At yizkor services, many of us will remember one of the women in this community who shaped contemporary Mt. Airy and who died this past year: Marjorie Kopeland. When I first arrived here to be your rabbi, Marjorie made an appointment to meet with me, saying that she wanted me to know her and to know about her life since, one day, I would be delivering her eulogy. These number of years later I did deliver her eulogy, after first having a multi-year conversation with a woman who created some of the hallmark institutions of our area, the Allens Lane Arts Center being only the best known among them. Marjorie was a woman of valor in our community. We miss her presence among us this year, and add her legacy to the archive that is our communal heart.
I want to conclude with a word of thanks to the Jewish Women's Archive and Ma'yan: the Jewish Women's Project of the Upper West Side, as well as to Lori, who has long been my teacher in all matters, but most especially in everything concerned with the subtleties of empowering Jewish women. When other people were celebrating the ordination of women at the Jewish Theological Seminary, Lori was asking how Judaism would need to accommodate the change. Lori has persistently drawn my attention to complexity. I have learned equal opportunity does not mean equality, which remains an elusive goal. Our main challenge must be to honor, serve and develop the best in each of us.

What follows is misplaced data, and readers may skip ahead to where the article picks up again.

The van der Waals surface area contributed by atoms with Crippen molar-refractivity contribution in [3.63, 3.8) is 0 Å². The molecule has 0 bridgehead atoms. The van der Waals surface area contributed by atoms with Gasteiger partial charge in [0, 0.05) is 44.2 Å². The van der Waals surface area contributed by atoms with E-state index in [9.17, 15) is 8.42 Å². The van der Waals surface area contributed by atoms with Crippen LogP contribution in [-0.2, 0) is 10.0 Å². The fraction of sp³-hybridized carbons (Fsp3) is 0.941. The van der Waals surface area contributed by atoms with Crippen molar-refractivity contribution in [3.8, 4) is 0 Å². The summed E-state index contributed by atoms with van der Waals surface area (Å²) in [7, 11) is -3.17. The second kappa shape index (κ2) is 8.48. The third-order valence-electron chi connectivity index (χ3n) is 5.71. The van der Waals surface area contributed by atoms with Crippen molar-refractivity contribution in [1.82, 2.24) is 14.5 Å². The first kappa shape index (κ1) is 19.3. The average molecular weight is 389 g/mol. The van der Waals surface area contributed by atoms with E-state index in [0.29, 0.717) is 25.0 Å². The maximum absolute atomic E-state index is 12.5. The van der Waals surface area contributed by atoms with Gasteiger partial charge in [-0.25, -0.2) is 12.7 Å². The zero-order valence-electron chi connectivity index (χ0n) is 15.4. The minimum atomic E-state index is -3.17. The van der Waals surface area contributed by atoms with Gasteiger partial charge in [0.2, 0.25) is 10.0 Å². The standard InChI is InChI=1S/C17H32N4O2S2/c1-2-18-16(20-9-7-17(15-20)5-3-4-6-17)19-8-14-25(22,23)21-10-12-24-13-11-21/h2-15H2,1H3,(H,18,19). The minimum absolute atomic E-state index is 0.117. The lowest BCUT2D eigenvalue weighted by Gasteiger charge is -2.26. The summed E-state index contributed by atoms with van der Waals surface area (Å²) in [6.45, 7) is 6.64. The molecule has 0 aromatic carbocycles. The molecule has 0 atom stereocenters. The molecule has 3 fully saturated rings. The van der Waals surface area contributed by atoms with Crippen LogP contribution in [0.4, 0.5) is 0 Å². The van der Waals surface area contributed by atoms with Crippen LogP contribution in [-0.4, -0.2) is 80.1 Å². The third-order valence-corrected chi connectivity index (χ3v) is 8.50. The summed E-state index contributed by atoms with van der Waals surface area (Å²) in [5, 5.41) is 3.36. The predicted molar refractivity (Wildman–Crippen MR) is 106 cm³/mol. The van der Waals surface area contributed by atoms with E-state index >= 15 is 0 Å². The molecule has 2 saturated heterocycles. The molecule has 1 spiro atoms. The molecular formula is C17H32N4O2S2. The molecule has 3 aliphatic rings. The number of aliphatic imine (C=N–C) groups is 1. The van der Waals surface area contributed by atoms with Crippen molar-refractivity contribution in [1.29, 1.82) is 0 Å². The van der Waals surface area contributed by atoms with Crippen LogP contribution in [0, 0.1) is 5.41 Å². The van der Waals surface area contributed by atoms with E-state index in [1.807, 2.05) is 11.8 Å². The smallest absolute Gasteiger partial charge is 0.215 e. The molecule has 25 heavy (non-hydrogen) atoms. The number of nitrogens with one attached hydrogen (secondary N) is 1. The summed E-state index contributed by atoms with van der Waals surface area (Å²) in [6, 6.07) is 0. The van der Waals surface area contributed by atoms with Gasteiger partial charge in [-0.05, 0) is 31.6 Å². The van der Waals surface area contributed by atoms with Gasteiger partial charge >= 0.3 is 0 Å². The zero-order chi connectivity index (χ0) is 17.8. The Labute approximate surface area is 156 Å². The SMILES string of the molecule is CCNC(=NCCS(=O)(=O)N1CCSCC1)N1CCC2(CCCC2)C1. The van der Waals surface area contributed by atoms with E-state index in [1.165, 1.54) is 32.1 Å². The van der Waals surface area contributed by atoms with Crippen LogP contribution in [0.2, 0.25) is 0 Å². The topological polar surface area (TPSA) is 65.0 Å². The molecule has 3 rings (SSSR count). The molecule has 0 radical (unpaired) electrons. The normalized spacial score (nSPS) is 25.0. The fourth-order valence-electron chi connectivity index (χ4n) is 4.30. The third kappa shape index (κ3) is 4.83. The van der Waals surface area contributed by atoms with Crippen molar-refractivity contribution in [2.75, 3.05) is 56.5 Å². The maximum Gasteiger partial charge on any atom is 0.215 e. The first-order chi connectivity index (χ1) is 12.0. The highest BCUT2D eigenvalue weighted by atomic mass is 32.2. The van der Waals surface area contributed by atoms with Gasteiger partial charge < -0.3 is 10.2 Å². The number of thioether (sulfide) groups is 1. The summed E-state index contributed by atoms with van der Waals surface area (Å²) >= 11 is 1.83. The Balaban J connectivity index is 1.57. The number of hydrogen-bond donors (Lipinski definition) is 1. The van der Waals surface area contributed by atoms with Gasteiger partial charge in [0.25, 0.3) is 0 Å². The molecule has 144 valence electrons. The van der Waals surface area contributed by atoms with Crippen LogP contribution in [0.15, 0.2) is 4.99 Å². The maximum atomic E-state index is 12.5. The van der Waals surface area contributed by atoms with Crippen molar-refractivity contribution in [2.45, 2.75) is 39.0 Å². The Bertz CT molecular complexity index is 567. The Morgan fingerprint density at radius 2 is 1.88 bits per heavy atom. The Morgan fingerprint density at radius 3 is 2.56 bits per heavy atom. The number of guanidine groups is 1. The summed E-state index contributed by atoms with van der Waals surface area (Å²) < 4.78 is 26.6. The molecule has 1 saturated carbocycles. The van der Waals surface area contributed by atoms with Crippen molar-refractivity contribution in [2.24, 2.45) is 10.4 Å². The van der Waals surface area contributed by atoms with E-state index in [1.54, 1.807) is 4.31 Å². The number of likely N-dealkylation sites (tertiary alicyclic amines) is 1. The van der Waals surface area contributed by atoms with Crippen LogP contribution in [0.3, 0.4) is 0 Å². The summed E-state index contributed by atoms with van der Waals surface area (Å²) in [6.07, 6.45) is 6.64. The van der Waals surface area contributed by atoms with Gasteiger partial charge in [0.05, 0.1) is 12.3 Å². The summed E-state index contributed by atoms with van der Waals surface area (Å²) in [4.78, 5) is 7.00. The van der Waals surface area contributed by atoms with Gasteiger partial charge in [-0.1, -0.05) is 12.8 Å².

May the year ahead bring us better wisdom and understanding. May the Centre better serve all of our spiritual and physical needs, as we seek to become better Jews, our needs for community and learning, for support, celebration, and culture, and most especially, our need to help others. Lishanah Tovah.
Leonard Gordon, Rabbi of the Germantown Jewish Centre, delivered this sermon at the Germantown Jewish Centre on Rosh Hashanah 5761, Day One (September 30, 2000).